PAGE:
“It is only in this way that we can hope to arrive at truth, and fulfill the great responsibility which we hold to god and our country” (Henry) during the time the speech was written, the colonist were trying to be separate from Britain. People wanted out of British laws, but had fear of fighting war. The colonist struggled with no money for an army nor the support to create one. In Patrick Henry’s, “Speech to Virginia convention ” he primarily used pathos to persuade the audience to stand up and fight. It was important to persuade the colonist so when Great Britain attacked they were ready to fight back.
Thomas Paine had a massive influence on the colonist because of his word choice in his speech. Thomas Paine helped bring the attention to what is right, and support, join the war. Thomas Paine used pathos to alarm the colonist. He used pathos since it can put fear into the people and once they are alarmed they would want to protect themselves and their colonies. “These are the times that try men’s souls.” Thomas Paine also speaks
Testing Men’s Emotions What turned scared, timid men into brave battle ready soldiers? During the time of the revolutionary war when men were needed to go up against the British. Thomas Paine was using persuasive writing techniques to get men to stand up and fight. In Thomas Paine’s “The Crisis No. 1” the most persuasive technique used is pathos, because it appeals to a man’s care for his family and self-pride.
Even though the colonist didn’t win, it lead to many sacrifices on the British side. This is why the battle of Bunker Hill was one of the most important. Bunker Hill was important, because it showed the colonist that they were ready to fight. In the colonies, many thought that fighting a war against Britain is foolish. This battle counteracted that.
Thomas Paine, a local pamphleteer in the pre-Revolutionary War era, wrote a convincing pamphlet to any colonists who were not already supporting the war for independence from Great Britain. In his argument, Paine uses rhetorical strategy, an emotional aspect, and divine revelation towards the citizens to create a very moving, passionate, and convincing call to arms. The first line, “These are the times that tried men 's souls,” is one of relatability and preparedness for the oncoming difficult times. Paine starts his essay off with a refutation of his argument, stating that although he wants this fight, he knows it will be tough. Paine then challenges the men’s bravery and patriotism to their country by stating the line “The summer soldier and the sunshine patriot will in this crisis, shrink from the service of his country.” This statement successfully peaks the men 's interest in the passage, and takes a jab at the readers manliness and willingness to protect his own country in time of need.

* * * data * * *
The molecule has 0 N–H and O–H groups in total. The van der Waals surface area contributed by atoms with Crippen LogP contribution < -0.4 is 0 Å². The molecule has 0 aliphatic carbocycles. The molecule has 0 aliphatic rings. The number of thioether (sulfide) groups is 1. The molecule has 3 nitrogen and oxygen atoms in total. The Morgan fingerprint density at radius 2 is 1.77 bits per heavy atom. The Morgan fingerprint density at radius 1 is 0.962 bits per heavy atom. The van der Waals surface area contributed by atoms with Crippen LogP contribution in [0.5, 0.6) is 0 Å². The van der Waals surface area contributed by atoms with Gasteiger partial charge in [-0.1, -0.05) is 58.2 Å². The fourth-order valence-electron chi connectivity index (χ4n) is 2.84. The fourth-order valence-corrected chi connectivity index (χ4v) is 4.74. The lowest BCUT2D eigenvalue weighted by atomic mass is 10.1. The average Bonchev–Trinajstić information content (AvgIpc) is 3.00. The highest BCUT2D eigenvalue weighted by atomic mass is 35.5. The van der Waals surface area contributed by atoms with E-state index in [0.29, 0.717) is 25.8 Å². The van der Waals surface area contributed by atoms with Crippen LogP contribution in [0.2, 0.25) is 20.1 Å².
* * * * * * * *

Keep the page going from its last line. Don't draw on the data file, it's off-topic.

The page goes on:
This allowed him to influence the other delegates with his ideas. (80). An example of this would be how he persuaded the moderates to approve of his plans. Madison knew many of the concerns America faced when it came to shaping the government. One example of the problems face was, “The inability of the Confederation congress to raise enough money to pay off war debuts.” (80).
Delegate and lawyer Patrick Henry rallies up the other delegates in his "Speech to the Virginia Convention". Henry fills the colonists' minds with imagery and powerful syntax to convince the members to fight in a war later named the American Revolution. His patriotic and zealous speech uses a variety of rhetorical devices to convey this sense of desperation that this is the last hope: to fight. He begins by building his ethos and displays his counterargument. Henry states that the other men of the convention have different views than his but it would be "treason" if he did not speak his proposition.
When people hear the name of Winston Churchill, it instantly conjures up images of bravery, valor, and an unwavering commitment to his country. Many credit Churchill’s ability to deliver a moving speech as to why he was able to persuade a country to war. Churchill was not the only British leader able to move a country to war. Less known than Churchill, Queen Elizabeth had to rally her country to war in 1588 against the Spanish Armada coming to attack. As with Churchill, Queen Elizabeth also gave a speech in order to rally the masses.
From the beginning, Robespierre followed the ideology of Jean-Jacques Rousseau (Andress 105). It was not uncommon for political leaders of the Revolution to follow the philosophies of the Enlightenment thinkers; therefore, his political notions were not so far-flung and radical for the time. Robespierre worked alongside the republic’s government and used this opportunity to influence decisions made regarding the public. He would speak of his need for the extreme measures that took as well as voice the fears of his people, including starvation, death, and the degradation of the nation (Andress 103). The government was also known to be violent from time to time, which influenced the ruler to use terrorism as a means of gaining power (Andress 105).
Liberty or Death The American Revolution is one of the greatest things The United States of America can take pride for. One American, Patrick Henry, had a strong voice of protest and spoke up about unfair treatment from British Parliament during his "Speech in the Virginia Convention" in 1775. Henry daringly urged and persuaded the citizens of the United States to show armed resistance to England. He sparked a feeling of revolutionary spirit to his audience by using many different methods of persuasion, which eventually led to the signing of the Declaration of Independence. In his speech, Henry used metaphors to show credibility, imagery to provoke emotions of rage and fear, and rhetorical questions to catch the attention of his audience.